Migrants wait in a first registration hall of the German federal police in the village of Wegscheid
Frankfurt - Arab Today
Germany should make it easier for refugees to find work, even if it means giving them part-time work and low-paid jobs, the head of European airplane maker Airbus said on Sunday.
In a guest article to be published in the daily Sueddeutsche Zeitung on Monday, Airbus chief executive Tom Enders argued that Germany should be more "pragmatic" and open up its labour market to migrants.
"We ought to have the courage to deregulate to a degree only seen so far in the United States," Enders wrote.
"It may seem hard to imagine now. But in the US, migrants are integrated successfully because they are allowed to work very soon after their arrival."
Enders called for exceptions to be made to Germany's new minimum wage rules and for greater flexibility in limited-term contracts.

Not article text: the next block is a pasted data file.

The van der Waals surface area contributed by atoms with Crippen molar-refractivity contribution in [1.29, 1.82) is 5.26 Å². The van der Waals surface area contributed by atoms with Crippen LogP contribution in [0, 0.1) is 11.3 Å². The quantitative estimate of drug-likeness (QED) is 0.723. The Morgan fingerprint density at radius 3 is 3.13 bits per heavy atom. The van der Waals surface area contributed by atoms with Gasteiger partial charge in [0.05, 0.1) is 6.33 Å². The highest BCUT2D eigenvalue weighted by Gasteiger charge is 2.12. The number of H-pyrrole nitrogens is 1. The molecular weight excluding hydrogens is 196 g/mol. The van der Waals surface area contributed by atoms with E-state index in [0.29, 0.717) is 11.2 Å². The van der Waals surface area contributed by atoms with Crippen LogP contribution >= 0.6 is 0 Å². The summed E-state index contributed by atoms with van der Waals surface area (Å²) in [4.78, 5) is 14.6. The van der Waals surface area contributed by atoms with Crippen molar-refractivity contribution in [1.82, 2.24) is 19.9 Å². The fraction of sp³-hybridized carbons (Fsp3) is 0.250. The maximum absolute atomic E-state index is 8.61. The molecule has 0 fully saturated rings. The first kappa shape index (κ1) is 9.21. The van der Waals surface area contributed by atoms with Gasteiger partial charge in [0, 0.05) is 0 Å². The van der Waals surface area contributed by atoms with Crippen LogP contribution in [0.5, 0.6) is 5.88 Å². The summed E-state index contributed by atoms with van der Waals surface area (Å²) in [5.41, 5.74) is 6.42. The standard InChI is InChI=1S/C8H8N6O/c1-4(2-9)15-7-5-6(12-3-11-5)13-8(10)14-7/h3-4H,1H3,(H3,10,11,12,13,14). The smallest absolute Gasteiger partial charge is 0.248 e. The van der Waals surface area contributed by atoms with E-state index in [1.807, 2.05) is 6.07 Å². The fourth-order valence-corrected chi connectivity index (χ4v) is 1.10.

"Hundreds of thousands of young people in the refugees centres should not be condemned to sitting around and doing nothing. They will only find an entry into the labour market if we open it up and make it flexible," Enders wrote.
"It is better for them to enter the labour market by way of mini-jobs or low-paid jobs than having no work, living on welfare and being condemned to idleness and frustration," Enders argued.
German industry has so far always insisted the arrival of a million refugees or more could be positive, given the country's rapidly ageing population and the ever-growing shortage of qualified labour.
But sceptical voices are starting to be raised about the potential costs of the huge influx to Europe's biggest economy.
While a lot of economists predict positive effects for the labour market in the long-term, some experts agree that the number of refugees could actually push the official jobless figures in Europe's powerhouse economy higher in the short-term.
Many of the new arrivals do not speak German and their qualifications do not necessarily match the needs of the market, where engineers and IT specialists are particularly in demand, critics say.